• CT enterography

Sometimes, CT-Scans are performed using a dye or a contrast that is administered into the patient and this further helps in outlining the body organs properly to have a detailed analysis of the patient's problem. CT-Scans are painless and assist in creating a very detailed picture.

Carotid (kuh-ROT-id) ultrasound is a safe, painless procedure that uses sound waves to examine the structure and function of the carotid arteries in your neck.

Your two carotid arteries are located on each side of your neck. Carotid arteries deliver blood from your heart to your brain.

Carotid ultrasound is usually used to test for blocked or narrowed carotid arteries, which can indicate an increased risk of stroke. Results from a carotid ultrasound can help your doctor determine what kind of treatment you may need to lower your risk of stroke.

Chest X-ray is a very commonly used imaging technique that produces images of the body structures especially bones and soft tissues. In this technique, an X-ray beam passes through the body and gets absorbed in multiple body structures depending upon their density. A chest X-ray helps to see and produce images of the following body structures and problems associated with them:

  • Lungs
  • Heart
  • Vasculature
  • Rib cage and various other bones of the chest and spine.
  • Airways

Metals and Bones are the most dense structures in the human body. Bones and metal present in the body appear to be white in an X-ray. Muscles and fat appear in different shades of grey.  The air in the lungs of the human body appears to be black in color.

Chest X-ray is a type of electromagnetic radiation similar to visible light. These radiations when captured form an image on the X-ray film or the monitor. The image hence formed helps the doctor to locate the affected area in the patient’s body.

In case of a chest pain, shortness of breath or chest injury, the doctor may advise to get a chest X-ray done. This helps the doctor to locate fractures, abnormalities in heart or lungs, and multiple other abnormalities.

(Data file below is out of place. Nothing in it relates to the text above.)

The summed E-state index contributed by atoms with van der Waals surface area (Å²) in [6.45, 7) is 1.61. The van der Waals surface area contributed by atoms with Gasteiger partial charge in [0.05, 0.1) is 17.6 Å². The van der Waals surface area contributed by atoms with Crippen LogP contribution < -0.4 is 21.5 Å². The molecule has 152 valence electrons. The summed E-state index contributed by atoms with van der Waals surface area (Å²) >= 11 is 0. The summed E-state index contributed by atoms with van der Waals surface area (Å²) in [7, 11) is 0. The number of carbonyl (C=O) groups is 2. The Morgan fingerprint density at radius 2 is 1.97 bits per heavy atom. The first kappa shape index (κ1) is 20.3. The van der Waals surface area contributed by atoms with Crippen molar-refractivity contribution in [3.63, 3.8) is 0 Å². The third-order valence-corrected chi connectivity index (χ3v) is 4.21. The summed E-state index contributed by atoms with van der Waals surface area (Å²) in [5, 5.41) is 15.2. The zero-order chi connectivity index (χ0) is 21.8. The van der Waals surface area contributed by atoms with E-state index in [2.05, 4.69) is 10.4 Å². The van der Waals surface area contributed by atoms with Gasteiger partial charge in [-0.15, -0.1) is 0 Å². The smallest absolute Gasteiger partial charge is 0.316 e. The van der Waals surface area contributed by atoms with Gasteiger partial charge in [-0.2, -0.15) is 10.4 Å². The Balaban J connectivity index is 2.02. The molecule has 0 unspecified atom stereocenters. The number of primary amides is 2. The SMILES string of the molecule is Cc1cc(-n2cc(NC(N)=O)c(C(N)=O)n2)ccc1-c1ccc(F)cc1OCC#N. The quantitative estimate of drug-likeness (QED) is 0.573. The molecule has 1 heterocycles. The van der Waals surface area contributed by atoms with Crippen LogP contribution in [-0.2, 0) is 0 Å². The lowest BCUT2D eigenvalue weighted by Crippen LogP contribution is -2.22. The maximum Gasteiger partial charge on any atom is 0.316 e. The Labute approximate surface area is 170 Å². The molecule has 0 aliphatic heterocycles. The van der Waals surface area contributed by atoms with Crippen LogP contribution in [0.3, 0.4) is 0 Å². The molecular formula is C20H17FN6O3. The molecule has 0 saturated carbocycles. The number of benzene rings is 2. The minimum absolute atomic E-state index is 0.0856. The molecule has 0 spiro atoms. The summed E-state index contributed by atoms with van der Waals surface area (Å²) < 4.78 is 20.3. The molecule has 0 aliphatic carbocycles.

A discogram, or diskogram, is a test used to evaluate back pain. A discogram may help your doctor determine if an abnormal disk in your spine is causing your back pain.

Spinal disks look a little like jelly doughnuts, with a tough outer layer and a gel-like substance inside. Disks act as cushions between the bones in your spine.

During a discogram, dye is injected into the soft center of the disk. The injection itself sometimes reproduces your back pain. Several disks may be injected to try to pinpoint the cause of your back pain.

The dye also moves into any cracks in the disk's exterior, which can then be seen on an X-ray or CT scan. However, disks that show signs of wear and tear don't always cause symptoms, so the usefulness of a discogram is controversial.

Fetal ultrasound is a prenatal ultrasound also known as Sonogram. It is an imaging technique which uses high- frequency sound waves, not audible to the human ear, that are transferred by the abdomen through a small device known as a transducer to see inside the abdomen. It is a safe way to examine the growth and development of the baby. As a result, it forms the images of the baby in the uterus. Ultrasound helps to show the images of the developing baby, ovaries, amniotic sac and placenta. It also detects for any birth abnormalities. Fetal ultrasound helps to understand the profile of the growing baby and assists in managing the pregnancy in cases of any genetic defects, if present. The family can plan accordingly whether to continue or terminate the pregnancy. This ultrasound is also used to know the exact gestational age of the unborn.

Fetal ultrasound is usually done during the first trimester and then again in the second trimester (18-20 weeks) usually when the amniotic images are properly visible. Ultrasound can be done frequently in order to keep monitoring the baby’s health.

There is another enhanced imaging technique known as Transvaginal ultrasound, which produces a more magnified image of the baby. In this procedure, the probe is inserted through the vagina. This ultrasound is done usually in the early period of pregnancy to look for any problem in the ovaries or uterus. It helps prevent the risk of early labor as the test can assess if there is any shortening of the cervix.